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India Launches Encephalitis Vaccination
China agreed to make about 13 million doses for India at a discounted price _ about $3.8 million, said Dr. S. Sarkar, an adviser on immunization for WHO and the Indian government. That's about 29 cents per child.
Sarkar ran the country's immunization program for 18 years and saw the virus return each year after the monsoon season from June through September left ideal breeding grounds for mosquitoes. He was amazed by the huge crowds of children that showed up for the free shots, which will later be given to other affected areas and eventually added into routine vaccinations.
"Without any fear in their eyes, they were coming out of the centers laughing. They didn't cry when they were standing and getting their shots," Sarkar said. "I think we have achieved something."
Jacobson said the campaign should produce a dramatic decrease in cases this year, but some doctors fear the campaign _ covering 11 districts in the states of Uttar Pradesh, West Bengal, Assam and Karnataka _ will still not be enough. Most children did not fall ill last year until late in the rainy season.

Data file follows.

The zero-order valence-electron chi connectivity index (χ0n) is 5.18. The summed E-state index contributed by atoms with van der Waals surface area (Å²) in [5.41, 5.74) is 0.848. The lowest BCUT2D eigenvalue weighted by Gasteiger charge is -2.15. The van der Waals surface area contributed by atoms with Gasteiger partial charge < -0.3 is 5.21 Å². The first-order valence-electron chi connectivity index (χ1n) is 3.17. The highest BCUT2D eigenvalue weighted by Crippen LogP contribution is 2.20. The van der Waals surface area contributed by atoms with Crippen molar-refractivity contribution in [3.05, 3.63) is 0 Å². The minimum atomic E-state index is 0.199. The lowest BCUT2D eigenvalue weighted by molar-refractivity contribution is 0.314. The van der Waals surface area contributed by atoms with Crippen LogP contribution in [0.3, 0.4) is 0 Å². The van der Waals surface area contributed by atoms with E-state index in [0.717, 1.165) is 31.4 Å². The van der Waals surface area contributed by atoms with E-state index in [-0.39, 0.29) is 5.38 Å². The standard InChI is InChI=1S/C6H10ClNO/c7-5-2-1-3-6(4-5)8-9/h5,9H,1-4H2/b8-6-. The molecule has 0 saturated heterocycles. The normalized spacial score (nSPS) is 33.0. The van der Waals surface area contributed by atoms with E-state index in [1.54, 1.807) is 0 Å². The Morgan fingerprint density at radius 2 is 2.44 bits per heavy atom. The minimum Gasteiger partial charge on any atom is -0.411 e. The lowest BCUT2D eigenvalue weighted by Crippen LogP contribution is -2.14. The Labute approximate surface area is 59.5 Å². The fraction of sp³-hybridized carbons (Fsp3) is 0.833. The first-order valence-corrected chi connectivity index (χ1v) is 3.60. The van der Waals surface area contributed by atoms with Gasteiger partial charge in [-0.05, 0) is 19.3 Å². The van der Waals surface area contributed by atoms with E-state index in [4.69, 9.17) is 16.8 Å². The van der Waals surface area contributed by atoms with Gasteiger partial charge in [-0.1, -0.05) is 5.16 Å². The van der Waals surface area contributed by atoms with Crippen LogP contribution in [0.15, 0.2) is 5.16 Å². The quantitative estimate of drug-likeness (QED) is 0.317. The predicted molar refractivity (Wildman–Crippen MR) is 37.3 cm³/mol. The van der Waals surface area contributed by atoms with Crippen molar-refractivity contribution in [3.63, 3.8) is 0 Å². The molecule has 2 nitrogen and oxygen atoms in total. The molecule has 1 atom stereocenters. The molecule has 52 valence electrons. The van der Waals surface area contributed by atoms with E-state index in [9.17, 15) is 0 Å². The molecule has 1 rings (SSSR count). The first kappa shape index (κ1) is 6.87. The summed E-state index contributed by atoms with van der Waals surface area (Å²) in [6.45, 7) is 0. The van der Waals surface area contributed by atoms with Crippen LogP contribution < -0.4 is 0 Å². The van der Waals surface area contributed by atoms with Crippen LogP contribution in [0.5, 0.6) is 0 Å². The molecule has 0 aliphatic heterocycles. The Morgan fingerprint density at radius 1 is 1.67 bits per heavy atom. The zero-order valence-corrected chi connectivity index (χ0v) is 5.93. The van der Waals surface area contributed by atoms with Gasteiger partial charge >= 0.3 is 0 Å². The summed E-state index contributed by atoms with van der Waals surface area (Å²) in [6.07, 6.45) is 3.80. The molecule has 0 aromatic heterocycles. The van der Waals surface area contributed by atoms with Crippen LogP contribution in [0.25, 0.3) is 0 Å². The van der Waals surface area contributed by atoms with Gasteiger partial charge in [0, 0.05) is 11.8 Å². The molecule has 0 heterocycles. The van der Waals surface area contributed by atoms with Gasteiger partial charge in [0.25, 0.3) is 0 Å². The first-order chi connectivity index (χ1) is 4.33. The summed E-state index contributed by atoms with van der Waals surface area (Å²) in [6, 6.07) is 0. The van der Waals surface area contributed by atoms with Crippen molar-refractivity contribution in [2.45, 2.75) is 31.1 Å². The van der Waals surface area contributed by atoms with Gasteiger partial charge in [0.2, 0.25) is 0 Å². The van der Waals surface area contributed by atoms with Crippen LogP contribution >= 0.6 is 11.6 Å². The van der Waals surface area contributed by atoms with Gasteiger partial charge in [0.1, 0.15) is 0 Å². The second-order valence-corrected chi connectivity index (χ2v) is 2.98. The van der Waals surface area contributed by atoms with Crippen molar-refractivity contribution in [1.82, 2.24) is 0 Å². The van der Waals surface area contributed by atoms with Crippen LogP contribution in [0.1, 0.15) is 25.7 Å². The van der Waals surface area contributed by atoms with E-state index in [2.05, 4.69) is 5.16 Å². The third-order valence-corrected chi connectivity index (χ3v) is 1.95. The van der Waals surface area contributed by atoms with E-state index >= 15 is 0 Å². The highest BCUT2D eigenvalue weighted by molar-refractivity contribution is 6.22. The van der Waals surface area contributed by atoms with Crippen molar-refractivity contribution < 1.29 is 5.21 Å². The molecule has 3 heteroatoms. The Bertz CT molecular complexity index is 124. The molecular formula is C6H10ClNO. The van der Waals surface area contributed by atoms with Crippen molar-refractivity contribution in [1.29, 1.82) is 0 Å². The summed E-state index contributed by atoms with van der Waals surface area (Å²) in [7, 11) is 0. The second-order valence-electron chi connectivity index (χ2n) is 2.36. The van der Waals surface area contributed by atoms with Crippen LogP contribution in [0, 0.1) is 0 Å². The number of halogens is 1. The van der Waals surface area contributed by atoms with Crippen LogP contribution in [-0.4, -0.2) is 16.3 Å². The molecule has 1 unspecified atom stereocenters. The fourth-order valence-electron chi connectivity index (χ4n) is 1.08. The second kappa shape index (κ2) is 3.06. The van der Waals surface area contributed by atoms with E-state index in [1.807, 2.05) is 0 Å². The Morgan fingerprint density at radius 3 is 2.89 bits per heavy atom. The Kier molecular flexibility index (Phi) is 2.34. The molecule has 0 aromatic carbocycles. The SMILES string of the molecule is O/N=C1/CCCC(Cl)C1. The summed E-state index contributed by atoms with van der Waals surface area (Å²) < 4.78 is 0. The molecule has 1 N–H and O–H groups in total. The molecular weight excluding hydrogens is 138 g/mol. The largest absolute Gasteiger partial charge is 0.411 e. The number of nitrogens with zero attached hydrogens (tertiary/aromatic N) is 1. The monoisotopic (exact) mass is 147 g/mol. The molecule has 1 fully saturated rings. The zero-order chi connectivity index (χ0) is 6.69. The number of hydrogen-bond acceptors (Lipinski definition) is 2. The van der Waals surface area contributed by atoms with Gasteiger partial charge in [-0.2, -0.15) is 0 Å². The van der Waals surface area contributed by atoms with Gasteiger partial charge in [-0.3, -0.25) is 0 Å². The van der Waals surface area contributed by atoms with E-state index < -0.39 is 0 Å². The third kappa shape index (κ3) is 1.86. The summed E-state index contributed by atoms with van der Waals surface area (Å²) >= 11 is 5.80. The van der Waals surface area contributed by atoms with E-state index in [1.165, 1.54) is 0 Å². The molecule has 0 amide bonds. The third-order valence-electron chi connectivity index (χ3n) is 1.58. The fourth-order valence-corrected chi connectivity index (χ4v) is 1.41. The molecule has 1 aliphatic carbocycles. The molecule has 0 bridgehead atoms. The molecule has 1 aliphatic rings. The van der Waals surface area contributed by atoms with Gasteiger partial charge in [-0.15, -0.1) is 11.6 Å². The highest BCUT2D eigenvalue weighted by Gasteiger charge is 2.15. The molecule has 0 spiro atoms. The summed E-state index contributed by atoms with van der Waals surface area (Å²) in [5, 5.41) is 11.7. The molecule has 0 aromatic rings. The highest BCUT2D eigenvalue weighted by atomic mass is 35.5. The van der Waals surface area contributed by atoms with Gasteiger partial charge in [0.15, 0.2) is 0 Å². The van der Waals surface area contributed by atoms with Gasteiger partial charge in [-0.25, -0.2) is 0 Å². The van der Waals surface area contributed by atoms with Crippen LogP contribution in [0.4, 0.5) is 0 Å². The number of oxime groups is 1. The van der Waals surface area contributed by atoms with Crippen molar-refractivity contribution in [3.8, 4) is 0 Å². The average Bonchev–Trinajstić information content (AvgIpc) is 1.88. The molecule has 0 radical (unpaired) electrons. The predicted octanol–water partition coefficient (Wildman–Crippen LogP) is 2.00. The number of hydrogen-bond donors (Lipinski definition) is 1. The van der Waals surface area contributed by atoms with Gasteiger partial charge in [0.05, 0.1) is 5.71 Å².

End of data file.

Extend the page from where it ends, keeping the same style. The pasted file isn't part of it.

Health officials in Assam last week reported 25 Japanese encephalitis deaths and dozens of other suspected cases.
In Uttar Pradesh state, four children have already tested positive for the virus and another 48 have been hospitalized with symptoms, said Dr. A.K. Rathi, pediatrics chief at BRD Medical College hospital in Gorakhpur, where the bulk of last year's cases died.
About 200,000 unprotected children remain scattered across hundreds of villages, said Dr. K.P. Kushwaha, a senior pediatrician at the hospital.
"The (encephalitis) patients have started trickling in," he said. "It is a matter of time when they will start pouring."
Margie Mason covers medical issues for the AP throughout Asia. Associated Press writer Biswajeet Banerjee contributed to this report from Lucknow, India.